During the trial, the defense made the case that Mathis wasn't clever enough to have misspelled his own name to throw off investigators.

Weapon never found

Mathis was never in danger of dying from the gunshot wound, and he was soon the primary suspect in the killings.

There was one major stumbling block, however. The murder weapon could not be located.

Swenson led the effort to find the rifle. The entire farm was searched, including draining and sending deputies into a manure storage pit. Several .22-caliber rifles were sent to Pierre for testing by the state firearms lab.

None exactly matched the rifle that had killed LaDonna Mathis and her two sons.

Swenson said he thought perhaps Mathis had driven to the edge of Lake Mitchell and thrown the weapon away after shooting himself. He noted that if someone held the rifle in his right arm, a bullet would pass through his left arm at precisely the place where Mathis was shot.

Another theory that investigators pursued was that someone helped in the murder and/or hid the rifle.

A great deal of suspicion fell on John Mathis' father, Vern Mathis Sr. The elder Mathis always maintained he and his son were innocent.

When Kirkus arrived at the farm the night of the shootings, he was startled by another set of headlights heading toward the Mathis farm. It was Vern Mathis, who said his son had called him after notifying authorities.

Swenson said Vern Mathis doted on his son.

"John was kind of his dad's pride and joy," Swenson said. "His wonder boy, could do no wrong."

John Mathis was known as a hard worker, capable of putting in extremely long days. In fact, the first time the Mathis farm caught fire -- at 2:30 a.m. on July 9, 1981, the same time as the murders two months later -- LaDonna was able to get outside with her three sons when she saw her husband, who said he had been working outside.

A second fire on July 22 burned the house to the ground. It was determined an electrical fire had destroyed the house, and there was a report that lightning had struck the house's electrical system.

Heated trial

Swenson said he heard from numerous people with theories about the murders, including psychics. Dorothy Allison, a celebrated psychic from New Jersey, seemed to know things about the case that caused the sheriff to wonder if she had some insight.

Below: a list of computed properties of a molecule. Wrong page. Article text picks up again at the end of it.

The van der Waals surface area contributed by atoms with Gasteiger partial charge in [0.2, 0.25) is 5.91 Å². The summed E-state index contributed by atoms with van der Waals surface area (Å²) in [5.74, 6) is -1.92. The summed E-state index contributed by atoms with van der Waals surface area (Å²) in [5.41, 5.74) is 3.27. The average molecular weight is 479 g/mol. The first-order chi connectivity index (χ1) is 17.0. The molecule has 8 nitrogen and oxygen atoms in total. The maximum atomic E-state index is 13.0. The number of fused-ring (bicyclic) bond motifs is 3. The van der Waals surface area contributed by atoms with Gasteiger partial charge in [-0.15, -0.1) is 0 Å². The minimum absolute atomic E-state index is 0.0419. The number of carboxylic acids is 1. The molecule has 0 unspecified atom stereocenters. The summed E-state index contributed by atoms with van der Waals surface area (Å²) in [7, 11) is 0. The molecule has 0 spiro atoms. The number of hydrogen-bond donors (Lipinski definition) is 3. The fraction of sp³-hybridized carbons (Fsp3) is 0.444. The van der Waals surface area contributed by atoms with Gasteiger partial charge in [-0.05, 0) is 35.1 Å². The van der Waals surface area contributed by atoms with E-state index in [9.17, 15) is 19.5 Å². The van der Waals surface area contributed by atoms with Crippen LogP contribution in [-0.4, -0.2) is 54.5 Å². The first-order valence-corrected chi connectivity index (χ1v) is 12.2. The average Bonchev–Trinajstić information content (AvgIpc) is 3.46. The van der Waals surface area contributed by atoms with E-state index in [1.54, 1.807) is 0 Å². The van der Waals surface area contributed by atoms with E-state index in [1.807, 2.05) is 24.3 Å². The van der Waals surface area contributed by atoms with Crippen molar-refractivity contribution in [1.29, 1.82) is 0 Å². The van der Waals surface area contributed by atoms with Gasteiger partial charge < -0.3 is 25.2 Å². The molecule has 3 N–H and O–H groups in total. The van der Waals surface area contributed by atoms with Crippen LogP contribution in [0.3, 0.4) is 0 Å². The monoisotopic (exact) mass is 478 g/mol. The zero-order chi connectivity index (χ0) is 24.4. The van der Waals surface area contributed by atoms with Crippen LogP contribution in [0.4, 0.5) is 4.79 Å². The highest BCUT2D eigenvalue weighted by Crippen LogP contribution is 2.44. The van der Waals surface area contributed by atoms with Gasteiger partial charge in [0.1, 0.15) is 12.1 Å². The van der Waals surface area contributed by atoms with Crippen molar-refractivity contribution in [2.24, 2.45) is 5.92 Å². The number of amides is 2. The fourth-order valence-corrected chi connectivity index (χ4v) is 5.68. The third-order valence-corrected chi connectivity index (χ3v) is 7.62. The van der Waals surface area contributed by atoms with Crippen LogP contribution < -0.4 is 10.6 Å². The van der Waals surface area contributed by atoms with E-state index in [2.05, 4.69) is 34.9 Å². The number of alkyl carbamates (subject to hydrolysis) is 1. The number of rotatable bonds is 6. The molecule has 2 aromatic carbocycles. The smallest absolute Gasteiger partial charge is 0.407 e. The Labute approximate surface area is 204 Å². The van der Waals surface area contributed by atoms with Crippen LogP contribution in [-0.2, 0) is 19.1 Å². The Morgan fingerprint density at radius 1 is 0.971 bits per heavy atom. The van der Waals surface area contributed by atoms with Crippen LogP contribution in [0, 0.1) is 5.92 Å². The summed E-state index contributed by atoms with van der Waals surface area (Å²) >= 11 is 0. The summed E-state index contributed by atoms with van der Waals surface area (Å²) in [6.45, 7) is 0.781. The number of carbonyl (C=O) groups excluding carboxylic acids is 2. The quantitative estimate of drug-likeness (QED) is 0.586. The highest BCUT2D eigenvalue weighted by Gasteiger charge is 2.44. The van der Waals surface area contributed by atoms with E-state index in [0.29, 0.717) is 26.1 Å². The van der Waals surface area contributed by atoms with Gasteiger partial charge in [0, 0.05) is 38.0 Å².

He said Allison knew he was calling from a place with a horrific smell when he called her from the Mathis' hog unit. She also smelled smoke, although she didn't know of the two fires at the place.

And Allison said she saw a series of numbers that made no sense to her but were tied to the case, Swenson said. He said after he hung up the phone he was startled to see that the numbers she recited matched the license plate on Mathis' pickup.

In the fall of 1981, a Davison County grand jury indicted Mathis on three counts of murder. The trial was moved to Yankton in an effort to seat an unbiased jury, and when it began in April 1982, virtually the entire state of South Dakota was following media reports about it.

It was a heated trial, with then-Attorney General Mark Meierhenry prosecuting.

Rick Johnson and Wally Eklund, a pair of lawyers from Gregory, mounted a spirited defense. Johnson, who led the defense, died in 2004. He always maintained he was convinced his client was innocent.

The case went on for a month. Many of the figures in the trial stayed at the same Yankton hotel and saw each other after the trial concluded for the day, when people from both sides would gather in the bar.

A pair of .22 bullets played major roles in the trial.

Investigators found an unfired bullet in the pants Mathis was wearing the night of the killings. He told investigators he didn't own a .22 rifle, so the fact that he had a Winchester Western Super X shell, which matched the bullets used to kill his wife and sons, seemed suspicious.

But at the trial, Mathis maintained one of his sons had picked it up and he had taken it from his son and then forgotten about it. He said similar shells were scattered all over, and finding one was a mere coincidence.

Jeff Masten, at the time the Lincoln County state's attorney, testified as an expert witness that there wasn't enough proof the bullet matched the slugs in the three bodies.

Then, as the trial reached its conclusion, members of the jury found a spent Winchester Western Super X shell on the sidewalk.

That helped the defense argument that such bullets were scattered all over the place.

The prosecution claimed the bullet was planted. Swenson said he still believes that's what happened.

'Myth overwhelms reason'

In the end, the jury voted to acquit Mathis. The prosecution had no witnesses, no murder weapon and little physical evidence.

Jury foreman Gary Honomichl has said he has never doubted the jury reached the proper verdict.

Meierhenry said the prosecution could not overcome a deep-set belief among people that a man would not harm or kill his own children.

"As I look back, I would have recognized that at that time there was a myth, a myth that parents could not harm their children, No. 1," Meierhenry said. "No 2., that sometimes myth overwhelms reason. Because it's what we all want to believe."

Meierhenry said there is a bright side to the conclusion of the trial. More efforts were made to protect children in the state, he said. Bills were passed to guard children and more people became aware of the reality of child abuse.

"We became one of the pioneers as far as professionals reporting child abuse," he said.

Meierhenry said he has never directly answered the question if he believes Mathis was guilty, and he once again declined. He said he took the job as attorney general to handle tough cases like that.